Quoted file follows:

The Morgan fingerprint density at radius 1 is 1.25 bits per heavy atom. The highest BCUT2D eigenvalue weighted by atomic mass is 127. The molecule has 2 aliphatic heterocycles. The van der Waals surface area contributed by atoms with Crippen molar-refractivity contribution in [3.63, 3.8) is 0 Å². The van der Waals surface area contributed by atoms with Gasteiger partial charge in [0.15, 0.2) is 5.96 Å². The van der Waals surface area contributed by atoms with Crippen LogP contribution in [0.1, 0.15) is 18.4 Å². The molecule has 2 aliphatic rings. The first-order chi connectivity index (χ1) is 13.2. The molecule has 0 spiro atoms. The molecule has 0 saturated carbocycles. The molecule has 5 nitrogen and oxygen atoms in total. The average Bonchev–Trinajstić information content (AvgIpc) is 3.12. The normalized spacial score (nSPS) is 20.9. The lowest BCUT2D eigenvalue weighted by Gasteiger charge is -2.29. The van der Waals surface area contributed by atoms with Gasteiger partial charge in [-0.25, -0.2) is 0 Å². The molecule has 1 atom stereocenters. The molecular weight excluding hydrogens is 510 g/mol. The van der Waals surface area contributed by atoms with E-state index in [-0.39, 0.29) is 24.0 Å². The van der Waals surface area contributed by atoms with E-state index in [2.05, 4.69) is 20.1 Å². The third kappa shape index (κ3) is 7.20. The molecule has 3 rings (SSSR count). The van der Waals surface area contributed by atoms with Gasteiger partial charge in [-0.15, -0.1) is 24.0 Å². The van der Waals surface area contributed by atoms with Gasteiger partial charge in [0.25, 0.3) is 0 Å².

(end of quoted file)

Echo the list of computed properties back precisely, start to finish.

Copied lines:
The Morgan fingerprint density at radius 1 is 1.25 bits per heavy atom. The highest BCUT2D eigenvalue weighted by atomic mass is 127. The molecule has 2 aliphatic heterocycles. The van der Waals surface area contributed by atoms with Crippen molar-refractivity contribution in [3.63, 3.8) is 0 Å². The van der Waals surface area contributed by atoms with Gasteiger partial charge in [0.15, 0.2) is 5.96 Å². The van der Waals surface area contributed by atoms with Crippen LogP contribution in [0.1, 0.15) is 18.4 Å². The molecule has 2 aliphatic rings. The first-order chi connectivity index (χ1) is 13.2. The molecule has 0 spiro atoms. The molecule has 0 saturated carbocycles. The molecule has 5 nitrogen and oxygen atoms in total. The average Bonchev–Trinajstić information content (AvgIpc) is 3.12. The normalized spacial score (nSPS) is 20.9. The lowest BCUT2D eigenvalue weighted by Gasteiger charge is -2.29. The van der Waals surface area contributed by atoms with Gasteiger partial charge in [-0.25, -0.2) is 0 Å². The molecule has 1 atom stereocenters. The molecular weight excluding hydrogens is 510 g/mol. The van der Waals surface area contributed by atoms with E-state index in [-0.39, 0.29) is 24.0 Å². The van der Waals surface area contributed by atoms with E-state index in [2.05, 4.69) is 20.1 Å². The third kappa shape index (κ3) is 7.20. The molecule has 3 rings (SSSR count). The van der Waals surface area contributed by atoms with Gasteiger partial charge in [-0.15, -0.1) is 24.0 Å². The van der Waals surface area contributed by atoms with Gasteiger partial charge in [0.25, 0.3) is 0 Å².